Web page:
And on the reset button. Just because something is there that helps fix a problem, doesn’t mean that’s the first thing that will come to mind for anyone trying to solve an issue. You need to realize that almost EVERY settings menu nowadays has a reset button, and almost never does it get pressed.

And as the user of a product, if there is a support team, I will most certainly go to support before resetting ALL of my settings that I have meticulously set to NOT break my games over the course of however long I’ve been using the software.

Citra is buggy. I don’t want to break everything else just to figure out how to fix a singular game if I don’t have to.

As for warnings, I get that. But at that point, it’s the user’s fault for not listening to them. At least in that scenario, you have reason to put blame on the user and call it user error.

And no. I’m not going to ask someone on the internet a thousand times what each individual setting does. Responses can take a long time and there’s a lot of settings. Neither the user nor the individual helping them is going to sit through all of that.

And I am a programmer myself. I deal with complex settings all of the time. But “region” has NEVER been a “complex setting” in ANY program I have EVER used.

And I can assure you that I know what the word “region” means. I can assure you that almost anyone able to figure out how to get Citra to work in the first place does too. As users, if we feel as though we understand what the setting does, we will change it to our liking. That’s what a setting is for. I used my common sense, but obviously the UI designers didn’t.

If any of my suggestions sound even remotely easy, though, I don’t see the problem in changing it. Software is for the user. If the majority of users can’t instantly understand something that sounds as simple as that, I’d fix it. And seeing as it causes fatal errors and draws people away from using it, it would be high on my priority list. But that’s just me.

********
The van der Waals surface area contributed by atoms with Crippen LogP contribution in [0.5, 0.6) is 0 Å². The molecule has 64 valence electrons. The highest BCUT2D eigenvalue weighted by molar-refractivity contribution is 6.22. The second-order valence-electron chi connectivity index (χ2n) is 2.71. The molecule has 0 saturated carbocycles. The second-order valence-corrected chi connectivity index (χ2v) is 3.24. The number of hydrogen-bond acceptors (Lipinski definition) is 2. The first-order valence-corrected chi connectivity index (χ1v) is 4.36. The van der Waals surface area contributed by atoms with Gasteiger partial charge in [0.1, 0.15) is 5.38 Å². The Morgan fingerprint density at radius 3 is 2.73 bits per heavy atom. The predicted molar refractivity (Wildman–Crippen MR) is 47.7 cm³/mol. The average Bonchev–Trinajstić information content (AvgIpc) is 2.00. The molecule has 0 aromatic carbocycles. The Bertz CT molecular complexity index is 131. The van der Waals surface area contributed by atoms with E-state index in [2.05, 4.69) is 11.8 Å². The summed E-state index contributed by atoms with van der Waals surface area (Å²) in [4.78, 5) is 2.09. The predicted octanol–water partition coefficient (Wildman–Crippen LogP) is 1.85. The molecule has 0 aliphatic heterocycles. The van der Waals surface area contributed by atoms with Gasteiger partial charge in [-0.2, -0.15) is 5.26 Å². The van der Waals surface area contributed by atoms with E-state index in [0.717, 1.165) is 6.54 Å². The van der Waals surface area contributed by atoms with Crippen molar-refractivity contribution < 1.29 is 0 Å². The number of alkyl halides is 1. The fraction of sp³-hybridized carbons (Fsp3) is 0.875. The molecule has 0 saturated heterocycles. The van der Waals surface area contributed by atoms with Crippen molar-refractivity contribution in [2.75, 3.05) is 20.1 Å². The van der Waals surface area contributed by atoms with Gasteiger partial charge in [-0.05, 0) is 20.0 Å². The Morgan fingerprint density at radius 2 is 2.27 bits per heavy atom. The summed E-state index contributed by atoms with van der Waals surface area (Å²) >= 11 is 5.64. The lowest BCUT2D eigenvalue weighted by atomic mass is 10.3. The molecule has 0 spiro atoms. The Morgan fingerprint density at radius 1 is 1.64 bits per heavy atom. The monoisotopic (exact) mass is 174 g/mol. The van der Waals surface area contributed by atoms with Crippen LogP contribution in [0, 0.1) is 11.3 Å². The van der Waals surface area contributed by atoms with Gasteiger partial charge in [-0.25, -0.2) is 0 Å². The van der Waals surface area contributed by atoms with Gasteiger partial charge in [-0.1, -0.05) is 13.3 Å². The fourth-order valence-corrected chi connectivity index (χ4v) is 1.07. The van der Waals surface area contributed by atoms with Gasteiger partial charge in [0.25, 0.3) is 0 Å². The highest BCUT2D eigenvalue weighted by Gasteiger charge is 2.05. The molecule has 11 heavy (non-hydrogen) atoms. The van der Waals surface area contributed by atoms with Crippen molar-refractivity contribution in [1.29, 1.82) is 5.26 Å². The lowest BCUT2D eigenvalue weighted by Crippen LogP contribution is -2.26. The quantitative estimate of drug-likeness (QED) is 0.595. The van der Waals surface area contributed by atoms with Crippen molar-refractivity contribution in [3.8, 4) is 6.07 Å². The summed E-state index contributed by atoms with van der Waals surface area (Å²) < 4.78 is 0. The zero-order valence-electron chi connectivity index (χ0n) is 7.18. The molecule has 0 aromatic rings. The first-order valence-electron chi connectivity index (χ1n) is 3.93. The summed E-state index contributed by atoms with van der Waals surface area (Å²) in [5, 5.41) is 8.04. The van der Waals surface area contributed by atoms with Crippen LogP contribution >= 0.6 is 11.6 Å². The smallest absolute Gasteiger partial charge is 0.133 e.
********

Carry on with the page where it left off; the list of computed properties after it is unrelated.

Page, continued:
And I get that I probably sound like an annoying asswipe saying it like this (and I don’t mean it that way, especially towards you since you might not even be a dev), but this is a very frustrating solution for something that never should have happened and I don’t feel is my (or any user’s) fault.

That being said, I would appreciate a change, but feel free to ignore this. You are a part of the support team and almost definitely are in contact with the devs. You have the option to suggest (or even mention) any of these ideas to the team, so feel free to do whatever you like. I don’t have any power here, and I’m not going to act like I do.

Again, please don’t take this the wrong way. It’s just frustrating on my end that this is even an issue in the first place.

This isn’t even about emulators specifically. In general, PC users, such as yourself, are given a lot of options that you can freely configure that can completely mess up the user experience if you don’t know what you’re doing. That goes for the OS, and the programs you use, especially open source ones which tend to have feature creep infested settings. On emulators, that is even more so the case, since we’re emulating an entire system. There are lots of nuanced settings that users may need to access for emulating different parts of the 3DS/games.

You didn’t understand what the setting did, and assumed it wasn’t a problem to mess with it. That notion itself is strange to me, since the options for Region were clearly limited to specific Nintendo regions. You know that Nintendo 3DS games have always been region-locked (at least you should if you even owned a 3DS/2DS, and that should be the case if you’re emulating legally), so all users should know, that region settings shouldn’t mismatch with their game dumps. And even if they don’t know this, I would expect users to know what region their games are from, since they either live there, or they specifically imported a game from another region (which is expensive to the degree that you would only ever do this, if you were already aware of the region-lock on the games). So at least for this specific setting, I can’t agree with you.